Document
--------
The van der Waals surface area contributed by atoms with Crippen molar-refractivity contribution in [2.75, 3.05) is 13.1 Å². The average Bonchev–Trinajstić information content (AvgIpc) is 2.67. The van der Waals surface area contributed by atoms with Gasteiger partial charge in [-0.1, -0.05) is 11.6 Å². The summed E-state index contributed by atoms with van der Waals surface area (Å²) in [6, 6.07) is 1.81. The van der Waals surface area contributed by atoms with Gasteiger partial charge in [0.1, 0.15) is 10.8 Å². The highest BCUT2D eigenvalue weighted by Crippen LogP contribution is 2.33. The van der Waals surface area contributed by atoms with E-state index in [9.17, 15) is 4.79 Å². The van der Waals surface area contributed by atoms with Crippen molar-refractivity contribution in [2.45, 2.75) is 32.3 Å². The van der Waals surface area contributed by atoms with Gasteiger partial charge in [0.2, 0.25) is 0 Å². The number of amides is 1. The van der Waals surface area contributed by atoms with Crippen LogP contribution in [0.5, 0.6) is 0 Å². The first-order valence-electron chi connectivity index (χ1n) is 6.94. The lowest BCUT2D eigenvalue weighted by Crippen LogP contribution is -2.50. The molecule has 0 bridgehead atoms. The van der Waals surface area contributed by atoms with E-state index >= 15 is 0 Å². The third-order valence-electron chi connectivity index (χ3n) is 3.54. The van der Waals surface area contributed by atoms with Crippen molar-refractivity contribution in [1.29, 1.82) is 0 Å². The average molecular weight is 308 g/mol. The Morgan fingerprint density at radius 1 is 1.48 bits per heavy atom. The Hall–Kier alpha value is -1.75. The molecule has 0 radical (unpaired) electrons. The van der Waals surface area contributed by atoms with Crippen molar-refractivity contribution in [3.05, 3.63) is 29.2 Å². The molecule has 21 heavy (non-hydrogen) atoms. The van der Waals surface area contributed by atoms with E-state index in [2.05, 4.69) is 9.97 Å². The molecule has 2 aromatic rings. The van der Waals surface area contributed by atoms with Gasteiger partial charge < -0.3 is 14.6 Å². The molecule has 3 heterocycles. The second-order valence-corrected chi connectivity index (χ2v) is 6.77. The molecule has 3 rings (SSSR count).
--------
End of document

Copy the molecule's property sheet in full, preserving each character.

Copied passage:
The van der Waals surface area contributed by atoms with Crippen molar-refractivity contribution in [2.75, 3.05) is 13.1 Å². The average Bonchev–Trinajstić information content (AvgIpc) is 2.67. The van der Waals surface area contributed by atoms with Gasteiger partial charge in [-0.1, -0.05) is 11.6 Å². The summed E-state index contributed by atoms with van der Waals surface area (Å²) in [6, 6.07) is 1.81. The van der Waals surface area contributed by atoms with Gasteiger partial charge in [0.1, 0.15) is 10.8 Å². The highest BCUT2D eigenvalue weighted by Crippen LogP contribution is 2.33. The van der Waals surface area contributed by atoms with E-state index in [9.17, 15) is 4.79 Å². The van der Waals surface area contributed by atoms with Crippen molar-refractivity contribution in [2.45, 2.75) is 32.3 Å². The van der Waals surface area contributed by atoms with Gasteiger partial charge in [0.2, 0.25) is 0 Å². The number of amides is 1. The van der Waals surface area contributed by atoms with Crippen LogP contribution in [0.5, 0.6) is 0 Å². The first-order valence-electron chi connectivity index (χ1n) is 6.94. The lowest BCUT2D eigenvalue weighted by Crippen LogP contribution is -2.50. The molecule has 0 bridgehead atoms. The van der Waals surface area contributed by atoms with E-state index >= 15 is 0 Å². The third-order valence-electron chi connectivity index (χ3n) is 3.54. The van der Waals surface area contributed by atoms with Crippen molar-refractivity contribution in [1.29, 1.82) is 0 Å². The average molecular weight is 308 g/mol. The Morgan fingerprint density at radius 1 is 1.48 bits per heavy atom. The Hall–Kier alpha value is -1.75. The molecule has 0 radical (unpaired) electrons. The van der Waals surface area contributed by atoms with Crippen molar-refractivity contribution in [3.05, 3.63) is 29.2 Å². The molecule has 21 heavy (non-hydrogen) atoms. The van der Waals surface area contributed by atoms with E-state index in [2.05, 4.69) is 9.97 Å². The molecule has 2 aromatic rings. The van der Waals surface area contributed by atoms with Gasteiger partial charge < -0.3 is 14.6 Å². The molecule has 3 heterocycles. The second-order valence-corrected chi connectivity index (χ2v) is 6.77. The molecule has 3 rings (SSSR count).